twocents: I think I have.. just not sure it will last long enuf =)
Drunken_Master: ?
ale: Go Jimvy
Jimvy: When making melomel, how do you feel about using real fruit versus puree, and when would you suggest adding the fruit?
Spectre: ?
Ken_Schramm: Please forgive my typos. I like real fruit.\
ale: typos are never a problem here (IMG:style_emoticons/brewboard/biggrin.gif)
Ken_Schramm: I thik it can make a big differnce in the overall mouthfeel and flavor impression. Latey I have been ading lots of fruit in the primary. The last cherry mead I di had 26 lbs of fruit in 5 gallons. The other advantage to frsh fruit for me is knowing the
Ken_Schramm: exact qualities of the fruit before you add it. Tht can make a big difference in finished product.
Ken_Schramm: end.
Ted: ?
ale: Go Catscan...
Jimvy: Thanks Ken
ineedacatscan: I?ve read that it?s possible to do a ?no-boil? mead. What kind of results can I expect or would you even recommend it?
Ken_Schramm: I do it all the time.
ineedacatscan: good to know
Ken_Schramm: Expect lots of accuarate honey aroma, and a good lingering honey aftertaste and a clinging aroma in the glass after the mead is finished.
ineedacatscan: that's what i'm looking for i'll keep that in mind
ineedacatscan: thanks
Ken_Schramm: And also exect that your meadmaking times will go WAY down. end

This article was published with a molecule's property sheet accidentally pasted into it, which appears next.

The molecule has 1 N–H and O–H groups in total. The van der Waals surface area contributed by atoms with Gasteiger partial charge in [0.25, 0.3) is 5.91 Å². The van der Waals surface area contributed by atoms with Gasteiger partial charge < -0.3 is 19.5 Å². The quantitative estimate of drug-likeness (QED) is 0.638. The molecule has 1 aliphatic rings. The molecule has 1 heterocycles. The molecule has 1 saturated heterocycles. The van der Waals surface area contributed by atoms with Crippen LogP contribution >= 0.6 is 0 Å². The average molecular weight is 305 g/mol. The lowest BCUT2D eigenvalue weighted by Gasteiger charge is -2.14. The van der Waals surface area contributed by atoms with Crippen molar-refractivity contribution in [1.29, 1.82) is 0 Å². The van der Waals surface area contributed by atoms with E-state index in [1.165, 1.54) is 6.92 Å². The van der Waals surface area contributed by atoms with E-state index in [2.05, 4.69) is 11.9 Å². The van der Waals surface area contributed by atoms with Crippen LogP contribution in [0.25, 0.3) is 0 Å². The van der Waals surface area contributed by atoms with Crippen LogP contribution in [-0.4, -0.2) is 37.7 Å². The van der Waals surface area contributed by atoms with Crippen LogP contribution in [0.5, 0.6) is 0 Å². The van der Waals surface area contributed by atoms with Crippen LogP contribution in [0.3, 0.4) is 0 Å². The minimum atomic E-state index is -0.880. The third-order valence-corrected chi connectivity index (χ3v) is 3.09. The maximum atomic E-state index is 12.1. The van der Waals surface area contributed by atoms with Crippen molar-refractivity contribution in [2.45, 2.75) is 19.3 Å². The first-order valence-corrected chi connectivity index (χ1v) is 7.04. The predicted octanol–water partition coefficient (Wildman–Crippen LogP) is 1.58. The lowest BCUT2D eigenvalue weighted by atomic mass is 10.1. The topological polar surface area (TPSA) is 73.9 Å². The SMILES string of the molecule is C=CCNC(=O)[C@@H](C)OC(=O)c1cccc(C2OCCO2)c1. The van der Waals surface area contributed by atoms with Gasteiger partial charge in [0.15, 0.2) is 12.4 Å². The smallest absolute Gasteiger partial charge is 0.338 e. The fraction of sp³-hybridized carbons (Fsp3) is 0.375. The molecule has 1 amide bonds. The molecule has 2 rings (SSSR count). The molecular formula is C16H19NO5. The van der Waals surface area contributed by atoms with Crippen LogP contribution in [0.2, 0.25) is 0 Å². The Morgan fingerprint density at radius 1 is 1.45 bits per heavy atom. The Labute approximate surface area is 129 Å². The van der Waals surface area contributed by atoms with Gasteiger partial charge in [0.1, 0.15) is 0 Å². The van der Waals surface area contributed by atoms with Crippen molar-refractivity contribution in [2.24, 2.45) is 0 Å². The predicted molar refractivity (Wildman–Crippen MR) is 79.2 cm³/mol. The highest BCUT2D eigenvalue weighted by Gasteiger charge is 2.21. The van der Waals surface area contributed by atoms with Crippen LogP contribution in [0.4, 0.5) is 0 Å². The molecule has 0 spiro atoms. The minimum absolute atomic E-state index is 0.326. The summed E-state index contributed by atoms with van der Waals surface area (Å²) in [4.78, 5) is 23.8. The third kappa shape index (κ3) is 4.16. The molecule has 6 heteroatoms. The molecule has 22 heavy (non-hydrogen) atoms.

TexanBrewer: ?
ale: Go D_M...
Drunken_Master: When in comes to a traditional mead ie honey, water and yeast what yeast do you prefer for a sweet mead, My last batch I had to sweeten after the fact because it finished to dry.
Ken_Schramm: I love Lalemand/Lalvin 71B-1122. I lo like D-47 for traditionals that I am willing to wait on for a while - 18 mos at least. end
ale: Go Spectre
Spectre: Is there a definate need for tannic acid in mead? If so, does tea work best? If so, what kind of tea do you use?
Ken_Schramm: There is no "need" but tannins can help meads that have a flabby character. I like earl grey and some relaly nice blends from Rafal spice co.
Spectre: Thanks
HighTest: You'd have to be from Detroit to know about Rafal... =)
Ken_Schramm: They have one with some nice cherry and another with some rose hips...
ale: (IMG:style_emoticons/brewboard/wink.gif)
Zed: ?
Ken_Schramm: Yeah I am a detroiter. My daugher is loking for the tea right now....
Drunken_Master: ?
ale: end?
Ken_Schramm: sorry end
ale: Go Ted
Ted: If adding fruit to primary, do you increase the amount of fruit? or same as adding to secondary?
Ken_Schramm: No, I stoke it up as much as i can. I have been ging about 40% higher that I would in secondary.
Ken_Schramm: going. end
Ted: wow, that much!! Do you lose aroma in primary?
ale: Go TexanBrewer
jocosa: ?
TexanBrewer: When adding sulfites to fruit, I now use RO water. It seems my hard water effects how long the sulfites stick around; it sometimes causes the fermentation to noticeably slow. Am I on drugs, crazy or should I step away from the bottle?